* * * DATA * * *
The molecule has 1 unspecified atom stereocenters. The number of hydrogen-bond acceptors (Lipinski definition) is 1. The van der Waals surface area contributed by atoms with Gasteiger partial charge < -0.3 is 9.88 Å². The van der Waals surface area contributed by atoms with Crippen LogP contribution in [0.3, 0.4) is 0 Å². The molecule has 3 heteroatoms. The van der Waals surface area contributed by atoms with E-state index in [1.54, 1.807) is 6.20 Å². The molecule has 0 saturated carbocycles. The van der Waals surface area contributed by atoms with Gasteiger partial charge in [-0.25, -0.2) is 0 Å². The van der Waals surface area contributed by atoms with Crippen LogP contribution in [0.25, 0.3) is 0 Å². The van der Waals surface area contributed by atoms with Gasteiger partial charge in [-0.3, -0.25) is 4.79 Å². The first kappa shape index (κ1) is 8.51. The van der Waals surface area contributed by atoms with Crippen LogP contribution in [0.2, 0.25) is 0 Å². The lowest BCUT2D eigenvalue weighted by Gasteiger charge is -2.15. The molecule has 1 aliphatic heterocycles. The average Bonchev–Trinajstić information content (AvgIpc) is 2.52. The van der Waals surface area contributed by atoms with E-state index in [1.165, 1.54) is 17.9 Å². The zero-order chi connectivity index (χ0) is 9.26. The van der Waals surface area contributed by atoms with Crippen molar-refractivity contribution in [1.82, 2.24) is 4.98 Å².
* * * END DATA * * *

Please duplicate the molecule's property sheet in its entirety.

The molecule has 1 unspecified atom stereocenters. The number of hydrogen-bond acceptors (Lipinski definition) is 1. The van der Waals surface area contributed by atoms with Gasteiger partial charge < -0.3 is 9.88 Å². The van der Waals surface area contributed by atoms with Crippen LogP contribution in [0.3, 0.4) is 0 Å². The molecule has 3 heteroatoms. The van der Waals surface area contributed by atoms with E-state index in [1.54, 1.807) is 6.20 Å². The molecule has 0 saturated carbocycles. The van der Waals surface area contributed by atoms with Gasteiger partial charge in [-0.25, -0.2) is 0 Å². The van der Waals surface area contributed by atoms with Crippen LogP contribution in [0.25, 0.3) is 0 Å². The van der Waals surface area contributed by atoms with Gasteiger partial charge in [-0.3, -0.25) is 4.79 Å². The first kappa shape index (κ1) is 8.51. The van der Waals surface area contributed by atoms with Crippen LogP contribution in [0.2, 0.25) is 0 Å². The lowest BCUT2D eigenvalue weighted by Gasteiger charge is -2.15. The molecule has 1 aliphatic heterocycles. The average Bonchev–Trinajstić information content (AvgIpc) is 2.52. The van der Waals surface area contributed by atoms with E-state index in [1.165, 1.54) is 17.9 Å². The zero-order chi connectivity index (χ0) is 9.26. The van der Waals surface area contributed by atoms with Crippen molar-refractivity contribution in [1.82, 2.24) is 4.98 Å².